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peoplebutton.gif (1940 bytes)The Havasupai and the Hualapai

Pai Indians are Yuman speakers who traditionally lived in the lower Colorado River valley and adjacent areas in western Arizona, southern California, northern Baja California, and northwestern Sonora. The upland Yumans, or Pai, inhabited a vast territory along the Colorado River from Grand Canyon to the Bill Williams River in northwestern Arizona.

When Anglos first moved into their territory there were three major Pai subgroups composed of thirteen bands. Each band numbered from 85 to 250 individuals and occupied distinct but overlapping ranges. All these scattered little groups of kin considered themselves a people – The People, Pai – distinct from their linguistic relatives, the Yavapai, who were known as Jiwha’, or The Enemy.

The Pais hunted, farmed at well-watered spots, and gathered wild food over the greatest altitudinal range -- from 1800 to more than 7000 feet above sea level -- of any Indians in the southwestern United States. All believed that their territory had been given to them by Tudjupa, their creator, who said, "Here is the land where you will live. Go to the places where you find water. Mark off your land and live by the water. Name these places."

Havasupai wickiup

Wickiup on the Havasupai Reservation, ca. 1899. Photo NAU.PH.90.14.1 by F. H. Maude courtesy of Cline Library Special Collections, Northern Arizona University.

During the summer months the Havasupai (literally, "people of the blue-green waters") built brush and mud-covered wickiups at the bottom of Havasu Canyon where they irrigated their crops of corn, beans and squash. In the winter they moved into the sun on the plateau above and found shelter in rock alcoves and brush wickiups. Edible wild plants, especially the Agave or century plant, were abundant throughout the territory of the Pais, as were rabbits and other small game. Deer and desert bighorn sheep lived in the many canyons tributary to the south rim of Grand Canyon.

The Havasupai consider themselves the traditional Guardians of Grand Canyon. With the establishment of the Grand Canyon National Park in 1919, the tribe was restricted to a reservation at the southwest corner of the park. At the time it was established, it consisted of only 518 acres, 5 miles wide and 12 miles long in Havasu Canyon.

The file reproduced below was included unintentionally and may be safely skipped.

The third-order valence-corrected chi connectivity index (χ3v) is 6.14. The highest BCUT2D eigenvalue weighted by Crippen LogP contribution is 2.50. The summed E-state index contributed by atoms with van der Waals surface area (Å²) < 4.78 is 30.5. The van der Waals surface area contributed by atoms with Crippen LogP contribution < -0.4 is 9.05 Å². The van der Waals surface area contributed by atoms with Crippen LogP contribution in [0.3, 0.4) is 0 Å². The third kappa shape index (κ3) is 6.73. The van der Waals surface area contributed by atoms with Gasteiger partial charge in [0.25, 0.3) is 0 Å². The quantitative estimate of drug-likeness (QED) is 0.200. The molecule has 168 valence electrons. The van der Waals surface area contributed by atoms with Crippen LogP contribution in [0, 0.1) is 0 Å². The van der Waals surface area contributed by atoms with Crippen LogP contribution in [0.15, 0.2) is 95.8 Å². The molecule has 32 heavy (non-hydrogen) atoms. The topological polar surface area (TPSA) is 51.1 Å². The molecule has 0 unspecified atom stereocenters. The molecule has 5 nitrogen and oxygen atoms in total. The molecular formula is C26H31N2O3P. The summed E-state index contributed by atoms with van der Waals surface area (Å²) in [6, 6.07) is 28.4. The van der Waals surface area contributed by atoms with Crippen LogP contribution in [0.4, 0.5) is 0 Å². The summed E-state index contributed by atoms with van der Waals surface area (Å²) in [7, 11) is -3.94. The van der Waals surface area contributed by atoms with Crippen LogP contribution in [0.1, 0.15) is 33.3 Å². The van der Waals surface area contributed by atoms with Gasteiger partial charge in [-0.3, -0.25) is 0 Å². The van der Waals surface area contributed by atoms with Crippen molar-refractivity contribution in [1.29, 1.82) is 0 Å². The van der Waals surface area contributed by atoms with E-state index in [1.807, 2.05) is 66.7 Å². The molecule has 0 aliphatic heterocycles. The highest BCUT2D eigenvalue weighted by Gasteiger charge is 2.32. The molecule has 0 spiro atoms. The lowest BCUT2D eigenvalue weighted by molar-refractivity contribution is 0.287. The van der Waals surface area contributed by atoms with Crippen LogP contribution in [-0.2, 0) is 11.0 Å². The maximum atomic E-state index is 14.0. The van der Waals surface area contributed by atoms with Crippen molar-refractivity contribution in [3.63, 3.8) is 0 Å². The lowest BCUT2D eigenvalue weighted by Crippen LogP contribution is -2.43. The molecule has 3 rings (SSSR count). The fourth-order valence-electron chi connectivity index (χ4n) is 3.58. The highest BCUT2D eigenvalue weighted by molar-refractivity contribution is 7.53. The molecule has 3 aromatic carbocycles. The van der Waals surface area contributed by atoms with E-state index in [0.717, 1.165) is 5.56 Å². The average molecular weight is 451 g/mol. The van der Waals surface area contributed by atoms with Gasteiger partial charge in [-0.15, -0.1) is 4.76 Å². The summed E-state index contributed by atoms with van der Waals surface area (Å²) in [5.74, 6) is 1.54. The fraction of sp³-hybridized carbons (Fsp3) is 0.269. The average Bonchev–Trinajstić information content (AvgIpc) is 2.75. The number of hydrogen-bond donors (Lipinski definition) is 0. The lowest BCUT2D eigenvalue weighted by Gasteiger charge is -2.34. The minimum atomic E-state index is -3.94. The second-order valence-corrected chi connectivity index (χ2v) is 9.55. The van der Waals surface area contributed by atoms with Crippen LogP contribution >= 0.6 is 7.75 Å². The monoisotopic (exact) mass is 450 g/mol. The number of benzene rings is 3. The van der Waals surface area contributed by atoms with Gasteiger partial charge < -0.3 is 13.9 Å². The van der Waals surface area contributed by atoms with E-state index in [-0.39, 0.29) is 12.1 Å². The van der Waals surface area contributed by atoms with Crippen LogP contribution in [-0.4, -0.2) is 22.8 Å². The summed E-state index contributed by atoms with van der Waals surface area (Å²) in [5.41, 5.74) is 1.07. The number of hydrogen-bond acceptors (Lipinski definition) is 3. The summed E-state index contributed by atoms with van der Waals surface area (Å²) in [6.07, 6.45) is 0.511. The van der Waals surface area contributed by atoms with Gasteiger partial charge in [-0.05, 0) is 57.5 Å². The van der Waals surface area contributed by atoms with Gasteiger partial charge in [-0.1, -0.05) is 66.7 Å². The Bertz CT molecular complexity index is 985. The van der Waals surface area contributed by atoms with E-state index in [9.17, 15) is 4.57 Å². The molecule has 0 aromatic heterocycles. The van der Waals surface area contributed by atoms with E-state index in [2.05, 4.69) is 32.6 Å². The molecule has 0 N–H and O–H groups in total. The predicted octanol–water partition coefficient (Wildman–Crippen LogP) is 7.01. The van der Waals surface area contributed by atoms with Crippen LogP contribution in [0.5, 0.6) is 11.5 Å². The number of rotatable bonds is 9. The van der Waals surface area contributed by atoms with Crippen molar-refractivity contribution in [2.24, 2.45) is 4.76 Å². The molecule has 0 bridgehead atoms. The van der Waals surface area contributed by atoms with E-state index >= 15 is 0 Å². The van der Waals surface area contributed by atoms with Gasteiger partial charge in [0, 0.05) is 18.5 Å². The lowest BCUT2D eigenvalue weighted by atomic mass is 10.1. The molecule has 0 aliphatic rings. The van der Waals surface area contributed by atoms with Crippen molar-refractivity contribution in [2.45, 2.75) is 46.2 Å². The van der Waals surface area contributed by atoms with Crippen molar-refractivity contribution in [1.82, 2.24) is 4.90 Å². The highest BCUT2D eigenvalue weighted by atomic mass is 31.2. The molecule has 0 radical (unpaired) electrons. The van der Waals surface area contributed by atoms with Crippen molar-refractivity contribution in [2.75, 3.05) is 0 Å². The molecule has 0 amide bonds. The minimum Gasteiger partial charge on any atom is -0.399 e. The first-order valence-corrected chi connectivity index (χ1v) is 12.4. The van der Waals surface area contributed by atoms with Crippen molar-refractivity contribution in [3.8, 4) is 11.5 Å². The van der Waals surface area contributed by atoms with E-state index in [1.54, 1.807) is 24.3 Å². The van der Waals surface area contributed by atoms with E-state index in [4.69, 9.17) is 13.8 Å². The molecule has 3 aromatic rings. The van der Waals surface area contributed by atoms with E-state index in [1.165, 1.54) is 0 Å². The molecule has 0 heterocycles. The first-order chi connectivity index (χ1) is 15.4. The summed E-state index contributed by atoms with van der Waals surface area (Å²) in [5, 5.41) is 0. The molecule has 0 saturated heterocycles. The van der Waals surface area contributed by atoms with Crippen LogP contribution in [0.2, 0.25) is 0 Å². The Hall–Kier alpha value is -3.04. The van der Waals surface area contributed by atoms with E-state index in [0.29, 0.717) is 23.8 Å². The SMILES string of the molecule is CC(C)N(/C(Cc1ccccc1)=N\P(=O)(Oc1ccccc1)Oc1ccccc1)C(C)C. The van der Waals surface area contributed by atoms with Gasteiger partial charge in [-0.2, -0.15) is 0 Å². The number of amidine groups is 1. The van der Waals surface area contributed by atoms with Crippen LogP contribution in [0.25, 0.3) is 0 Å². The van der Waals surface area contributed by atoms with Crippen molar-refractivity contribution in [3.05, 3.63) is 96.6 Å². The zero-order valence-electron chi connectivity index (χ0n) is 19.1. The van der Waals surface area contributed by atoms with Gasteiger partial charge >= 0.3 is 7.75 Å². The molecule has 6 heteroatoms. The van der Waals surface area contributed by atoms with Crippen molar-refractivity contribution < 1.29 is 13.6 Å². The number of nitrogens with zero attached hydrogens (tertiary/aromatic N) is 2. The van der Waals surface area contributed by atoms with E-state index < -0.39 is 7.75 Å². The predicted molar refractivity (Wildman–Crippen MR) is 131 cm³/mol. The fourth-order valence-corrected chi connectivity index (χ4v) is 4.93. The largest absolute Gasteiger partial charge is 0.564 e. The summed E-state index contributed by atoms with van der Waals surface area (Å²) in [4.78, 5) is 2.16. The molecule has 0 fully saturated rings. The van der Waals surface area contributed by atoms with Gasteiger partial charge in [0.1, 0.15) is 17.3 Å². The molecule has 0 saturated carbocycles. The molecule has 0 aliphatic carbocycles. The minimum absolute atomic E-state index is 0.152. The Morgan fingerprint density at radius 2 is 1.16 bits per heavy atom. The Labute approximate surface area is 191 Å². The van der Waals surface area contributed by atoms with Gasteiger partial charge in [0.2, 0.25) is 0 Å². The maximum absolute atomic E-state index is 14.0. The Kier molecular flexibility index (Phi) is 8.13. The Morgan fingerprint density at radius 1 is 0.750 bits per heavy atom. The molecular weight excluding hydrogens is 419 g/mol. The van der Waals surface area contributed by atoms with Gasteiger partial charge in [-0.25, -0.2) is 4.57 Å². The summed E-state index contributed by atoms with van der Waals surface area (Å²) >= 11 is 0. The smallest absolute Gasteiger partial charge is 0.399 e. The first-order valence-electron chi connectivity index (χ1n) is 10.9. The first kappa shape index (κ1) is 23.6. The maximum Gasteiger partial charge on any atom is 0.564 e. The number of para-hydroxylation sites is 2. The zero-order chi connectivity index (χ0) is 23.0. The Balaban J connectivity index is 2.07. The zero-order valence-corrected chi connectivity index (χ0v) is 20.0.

Havasupai farming

Havasupai Indian farming community at widest part of Havasu Canyon. Photo NAU.PH.  by Bill Belknap, courtesy of Cline Library Special Collections, Northern Arizona University.

Today, the reservation consists of 188,077 acres of plateau country, dissected with deep, scenic canyons characteristic of the Grand Canyon region. Havasu is the most beautiful and lush of these canyons. There are four waterfalls adorned with travertine columns, shelves, and skirts: Navajo Falls, Havasu Falls, Mooney Falls and Beaver Falls. Around 12,000 visitors a year hike down to visit the reservation from the Hilltop (top of the canyon) by foot or mule on an eight mile trail. There are less that 700 enrolled members of the tribe living in the village of Supai at the bottom of the canyon.

The Hualapai, literally "people of the tall pines," live on a reservation encompassing a million acres along 108 miles of the Colorado River and the Grand Canyon. Peach Springs, the tribal capital, is 50 miles east of Kingman, Arizona on Historic Route 66, and owes its name to peach trees growing at springs nearby. Occupying part of three northern Arizona counties -- Coconino, Yavapai and Mohave -- the reservation’s topography varies from rolling grassland to forest and the rugged side canyons of Grand Canyon along the Colorado River. Elevations range from 1,500 feet at the Colorado River, to over 7,300 feet at the highest point of the Aubrey Cliffs, which are located on the eastern portion of the reservation.

Like the Havasupai, the Hualapai traditionally moved seasonally between plateau and canyon. They hunted game, gathered seeds and cultivated gardens wherever water was available. Their major wild foods are derived from cactus fruit and from the seeds of various grasses and processed with the use of metates and mano stones.

Today, the Hualapai derive most of their income from Grand Canyon tourism. Hualapai Wildlife Conservation sells big-game hunting permits for desert bighorn sheep, elk, antelope and mountain lion.


Dolan, R., A. Howard, and A. Gallenson. 1974. Man's impact on the Colorado River in the Grand Canyon. American Scientist 62: 392-401.

Hughes, D. J. 1966. The Story of Man at the Grand Canyon. Grand Canyon Natural History Association.

Spicer, E. H. 1962. Cycles of Conquest: the Impact of Spain, Mexico, and the United States on the Indians of the Southwest 1533-1960. University of Arizona Press, Tucson.

Sheridan, T. E. 1995. Arizona: A History. University of Arizona Press, Tucson, AZ.

Smithson, C. L., and R. C. Euler. 1994. Havasupai Legends: Religion and mythology of the Havasupai Indians of the Grand Canyon. University of Utah Press, Salt Lake City.